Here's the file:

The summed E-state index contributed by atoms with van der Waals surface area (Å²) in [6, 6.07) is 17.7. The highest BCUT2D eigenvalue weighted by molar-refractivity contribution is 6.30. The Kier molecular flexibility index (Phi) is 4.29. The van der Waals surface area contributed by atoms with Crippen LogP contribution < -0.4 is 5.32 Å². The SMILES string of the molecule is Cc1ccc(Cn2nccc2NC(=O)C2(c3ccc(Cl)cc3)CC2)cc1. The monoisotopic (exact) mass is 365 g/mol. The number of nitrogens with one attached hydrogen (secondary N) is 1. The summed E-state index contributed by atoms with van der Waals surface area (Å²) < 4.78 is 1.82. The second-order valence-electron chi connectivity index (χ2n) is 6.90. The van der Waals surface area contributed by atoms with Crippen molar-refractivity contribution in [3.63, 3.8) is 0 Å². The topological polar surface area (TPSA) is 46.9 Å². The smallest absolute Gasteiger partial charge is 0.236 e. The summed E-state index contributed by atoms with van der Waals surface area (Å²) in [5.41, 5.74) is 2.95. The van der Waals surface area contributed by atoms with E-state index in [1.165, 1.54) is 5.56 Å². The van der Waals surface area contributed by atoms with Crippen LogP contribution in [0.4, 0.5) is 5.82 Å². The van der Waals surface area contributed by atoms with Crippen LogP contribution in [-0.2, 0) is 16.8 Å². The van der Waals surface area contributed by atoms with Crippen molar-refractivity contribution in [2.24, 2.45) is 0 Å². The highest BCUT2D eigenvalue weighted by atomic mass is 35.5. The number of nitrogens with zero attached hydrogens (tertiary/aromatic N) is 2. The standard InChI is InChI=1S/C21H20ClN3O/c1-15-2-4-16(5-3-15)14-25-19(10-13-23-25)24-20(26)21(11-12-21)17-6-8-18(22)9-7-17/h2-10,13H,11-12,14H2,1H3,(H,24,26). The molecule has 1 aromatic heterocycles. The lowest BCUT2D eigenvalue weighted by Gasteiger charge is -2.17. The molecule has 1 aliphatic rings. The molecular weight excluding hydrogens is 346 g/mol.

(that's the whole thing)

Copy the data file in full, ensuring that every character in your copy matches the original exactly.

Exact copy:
The summed E-state index contributed by atoms with van der Waals surface area (Å²) in [6, 6.07) is 17.7. The highest BCUT2D eigenvalue weighted by molar-refractivity contribution is 6.30. The Kier molecular flexibility index (Phi) is 4.29. The van der Waals surface area contributed by atoms with Crippen LogP contribution < -0.4 is 5.32 Å². The SMILES string of the molecule is Cc1ccc(Cn2nccc2NC(=O)C2(c3ccc(Cl)cc3)CC2)cc1. The monoisotopic (exact) mass is 365 g/mol. The number of nitrogens with one attached hydrogen (secondary N) is 1. The summed E-state index contributed by atoms with van der Waals surface area (Å²) < 4.78 is 1.82. The second-order valence-electron chi connectivity index (χ2n) is 6.90. The van der Waals surface area contributed by atoms with Crippen molar-refractivity contribution in [3.63, 3.8) is 0 Å². The topological polar surface area (TPSA) is 46.9 Å². The smallest absolute Gasteiger partial charge is 0.236 e. The summed E-state index contributed by atoms with van der Waals surface area (Å²) in [5.41, 5.74) is 2.95. The van der Waals surface area contributed by atoms with E-state index in [1.165, 1.54) is 5.56 Å². The van der Waals surface area contributed by atoms with Crippen LogP contribution in [0.4, 0.5) is 5.82 Å². The van der Waals surface area contributed by atoms with Crippen LogP contribution in [-0.2, 0) is 16.8 Å². The van der Waals surface area contributed by atoms with Crippen molar-refractivity contribution in [2.24, 2.45) is 0 Å². The highest BCUT2D eigenvalue weighted by atomic mass is 35.5. The number of nitrogens with zero attached hydrogens (tertiary/aromatic N) is 2. The standard InChI is InChI=1S/C21H20ClN3O/c1-15-2-4-16(5-3-15)14-25-19(10-13-23-25)24-20(26)21(11-12-21)17-6-8-18(22)9-7-17/h2-10,13H,11-12,14H2,1H3,(H,24,26). The molecule has 1 aromatic heterocycles. The lowest BCUT2D eigenvalue weighted by Gasteiger charge is -2.17. The molecule has 1 aliphatic rings. The molecular weight excluding hydrogens is 346 g/mol.